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The Scrap Trap

Optimize Blog - January 26, 2010 - 0 comments

With the impending end of the various car scrappage schemes in Europe and other countries of the world, comes the question of what car sales will look like in 2010.
First, let us accept that the scrappage scheme did exactly as intended and drew buyers back to the showrooms to help manufacturers and retailers through the recession.  Certainly those countries with scrap schemes appear to have faired much better than those without, even though the best figures were seen toward the end of the year and would fail to entirely compensate for the dire start to the year.  So, no problem – government policy that works?
Actually, the fact that it worked doesn’t mean that there are no consequences or that vehicle sales are likely to recover more quickly outside of Europe…
The scrap schemes drew buyers that would not necessarily have bought at that time into a market to take advantage of the cash incentive.  Clearly a large number of these purchasers would have had to buy in 2010 but, instead, chose to buy earlier to take advantage of the scheme.
Despite the millions spent by manufacturers on commercials, the reality is that those buyers will not be back in the showrooms any time soon and so a big slice of the 2010 market has already gone.  In Europe sales are set to fall by more than 10% and it is entirely possible that those manufacturers who saw the greatest gains from the scrappage schemes are likely to take the biggest hits during 2010.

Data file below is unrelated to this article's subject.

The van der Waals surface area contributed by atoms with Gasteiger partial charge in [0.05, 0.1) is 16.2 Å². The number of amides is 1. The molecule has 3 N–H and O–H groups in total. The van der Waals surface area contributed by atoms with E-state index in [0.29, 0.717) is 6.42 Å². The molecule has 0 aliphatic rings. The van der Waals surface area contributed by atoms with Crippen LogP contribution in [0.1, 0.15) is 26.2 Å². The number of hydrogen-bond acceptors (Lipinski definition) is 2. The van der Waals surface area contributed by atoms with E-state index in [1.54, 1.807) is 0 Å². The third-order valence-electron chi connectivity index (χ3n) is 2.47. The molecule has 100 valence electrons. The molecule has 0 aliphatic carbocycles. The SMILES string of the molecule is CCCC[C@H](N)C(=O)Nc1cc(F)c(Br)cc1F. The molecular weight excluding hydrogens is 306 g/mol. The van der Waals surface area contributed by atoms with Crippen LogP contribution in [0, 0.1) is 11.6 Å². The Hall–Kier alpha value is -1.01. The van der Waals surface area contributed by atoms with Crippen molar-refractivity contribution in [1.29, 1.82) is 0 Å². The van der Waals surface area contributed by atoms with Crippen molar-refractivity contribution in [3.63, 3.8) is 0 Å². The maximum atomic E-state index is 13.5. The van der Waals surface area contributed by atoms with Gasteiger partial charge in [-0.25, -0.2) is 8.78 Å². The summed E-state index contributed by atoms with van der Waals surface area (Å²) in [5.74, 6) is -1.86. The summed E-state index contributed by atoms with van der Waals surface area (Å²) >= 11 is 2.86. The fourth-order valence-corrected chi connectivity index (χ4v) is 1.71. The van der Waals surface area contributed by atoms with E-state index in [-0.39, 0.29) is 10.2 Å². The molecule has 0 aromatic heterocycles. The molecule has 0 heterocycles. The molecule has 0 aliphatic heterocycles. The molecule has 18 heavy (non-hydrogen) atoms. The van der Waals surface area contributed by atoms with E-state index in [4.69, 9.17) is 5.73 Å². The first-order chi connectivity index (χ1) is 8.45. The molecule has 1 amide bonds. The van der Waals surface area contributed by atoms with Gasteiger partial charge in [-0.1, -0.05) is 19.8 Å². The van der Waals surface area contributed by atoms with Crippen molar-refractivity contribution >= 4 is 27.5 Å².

It’s not all doom and gloom though, as many fleet operators have held on to their fleets during the recessionary times and may well be now looking to start replacing aging vehicles.  Clearly fleet buyers will not deliver the same margins as retail buyers but, in the continuing tough economic conditions, as least something is better than nothing.
Elsewhere, demand in countries like China, India and Brazil will help manufacturers with their exports and financing costs for cars in North America is currently less than half the prevailing rate in 2008.  Furthermore, the average age of a vehicle in the US is a record 9.4 years with nearly half of the 250 million cars and trucks on the road at least ten years old.  There is therefore pent up replacement demand and this should see vehicle sales recover into 2011.
Scrappage is still a key driver for sales in Canada but probably more so is the economic confidence being displayed in the average Canadian home – 50% up from the late-2008’s low.
So, the car sales markets in Europe will struggle during 2010, making export an even greater imperative.  The scrappage schemes did as they were intended but now it’s back to business for the European manufacturers in their efforts to compete in the global market.
All the more reason to understand GM’s lack of willingness to sell its Opel brand and it’s willingness to close Saab!

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